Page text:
The next time I confronted grown-up career goals was in high school. We had to take one of those seemingly useless personality achievement tests that determined, based on the answers we gave, what profession best suited us. My results came back as teacher-social worker-guidance counselor.

At the time, having just turned 18, I had no idea what I wanted to be when I “grew up”. I was fairly smart, but lazy and had elevated procrastination to an art form of the highest capacity.

However, that prognostication was pretty close to where my heart truly lies. I taught school for 12 years, have continued to tutor for another 11, and spent a year as a funeral counselor. Now I work with elders in an independent living retirement facility.

I guess I am really impressed that Miguel knows what he wants to do. Or at least he has an idea that may change, evolve, mutate, or dissolve several times over before he reaches adulthood.

We will nurture his dreams even if I was taken aback by his declaration. Medical school is so hard and the profession so demanding, that I wonder how he will deal with the challenge. Not that I doubt Miguel’s resolve, but so far he is happiest with a baseball, basketball or football in his hands or watching any televised sporting event. I can’t yet picture him hunched in a college library study carrel, sucking down massive quantities of caffeine and pulling another all-nighter as he struggles through biochemistry.

Last night, though, I was reminded that the present often bears little relation to the future. I ran into an old friend, whose son I taught 15 years ago. The son was a spirited kid, rock solid build, who, despite being super bright, couldn’t hold his behavior or focus together in class. After running a successful landscaping operation in the Caribbean for a few years, this “kid”, now in his mid-twenties, his proud father informed me, is currently getting his master’s degree at Berkeley in project management. The student I knew so long ago probably couldn’t have spelled the words project management (OK, I am exaggerating).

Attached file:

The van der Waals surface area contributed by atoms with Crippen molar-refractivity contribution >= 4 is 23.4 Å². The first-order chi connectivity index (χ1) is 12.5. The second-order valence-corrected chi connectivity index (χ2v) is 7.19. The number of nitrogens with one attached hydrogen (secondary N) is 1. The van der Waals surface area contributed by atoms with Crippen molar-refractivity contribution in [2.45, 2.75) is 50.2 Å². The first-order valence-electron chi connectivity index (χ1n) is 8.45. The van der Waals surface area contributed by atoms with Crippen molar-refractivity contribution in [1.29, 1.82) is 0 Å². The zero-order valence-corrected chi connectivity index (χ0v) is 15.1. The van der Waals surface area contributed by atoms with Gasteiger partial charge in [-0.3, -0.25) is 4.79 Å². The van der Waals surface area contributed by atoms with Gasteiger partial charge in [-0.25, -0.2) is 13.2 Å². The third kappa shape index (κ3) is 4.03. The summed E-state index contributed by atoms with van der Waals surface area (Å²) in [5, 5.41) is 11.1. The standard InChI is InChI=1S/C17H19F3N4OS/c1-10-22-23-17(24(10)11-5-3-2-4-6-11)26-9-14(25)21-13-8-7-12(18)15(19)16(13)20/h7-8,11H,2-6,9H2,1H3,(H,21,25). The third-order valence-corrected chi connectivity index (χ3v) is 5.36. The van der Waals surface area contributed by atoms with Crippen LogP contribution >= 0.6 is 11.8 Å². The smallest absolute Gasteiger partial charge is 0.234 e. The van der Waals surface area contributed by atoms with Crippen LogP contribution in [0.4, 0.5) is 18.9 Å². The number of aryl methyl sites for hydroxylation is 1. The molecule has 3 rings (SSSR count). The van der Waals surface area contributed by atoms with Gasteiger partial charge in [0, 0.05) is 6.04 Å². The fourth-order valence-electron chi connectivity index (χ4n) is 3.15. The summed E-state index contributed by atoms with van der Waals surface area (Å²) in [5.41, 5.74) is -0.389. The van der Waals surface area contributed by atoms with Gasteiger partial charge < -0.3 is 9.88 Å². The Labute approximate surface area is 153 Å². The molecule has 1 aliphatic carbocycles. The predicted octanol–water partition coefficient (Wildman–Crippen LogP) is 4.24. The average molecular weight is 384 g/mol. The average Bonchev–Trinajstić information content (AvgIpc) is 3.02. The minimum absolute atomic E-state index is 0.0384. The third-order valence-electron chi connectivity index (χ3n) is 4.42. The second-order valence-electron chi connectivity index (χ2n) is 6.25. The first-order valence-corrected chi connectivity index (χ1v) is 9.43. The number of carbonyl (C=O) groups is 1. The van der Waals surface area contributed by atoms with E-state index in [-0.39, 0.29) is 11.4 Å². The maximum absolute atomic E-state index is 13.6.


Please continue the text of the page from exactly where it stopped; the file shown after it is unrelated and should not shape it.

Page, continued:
So, to borrow an Olympic motif, Miguel should reach for the gold (or silver or bronze or forego medals) and settle into a career and life path that satisfies his deep desires as a human being.

Yes, I am being corny yet again. Not that there is anything wrong with that.

Wednesday, February 10, 2010

A Commercial

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Monday, February 1, 2010

The Long (and Not So Long) Run, R.I.P.

I wasn’t exactly Jekyll and Hyde as a kid, but in an area of life I didn’t really like—school—I was a classic underachiever by choice. In an area I loved, loved, loved—sports—I just wasn’t that good. I was Yin and Yang and two seemingly disparate entities all wrapped up as one.

I spent most of my school years, through early college, leafing through the Cliff Notes rather than read The Scarlet Letter or Moby Dick in high school, or memorizing 75 Spanish words moments before the quiz, or taking yet another incomplete because I just didn’t do the work or study for the final. I was content to skate by on my photographic memory and general intelligence. And by the time I hit college, that wasn’t nearly good enough.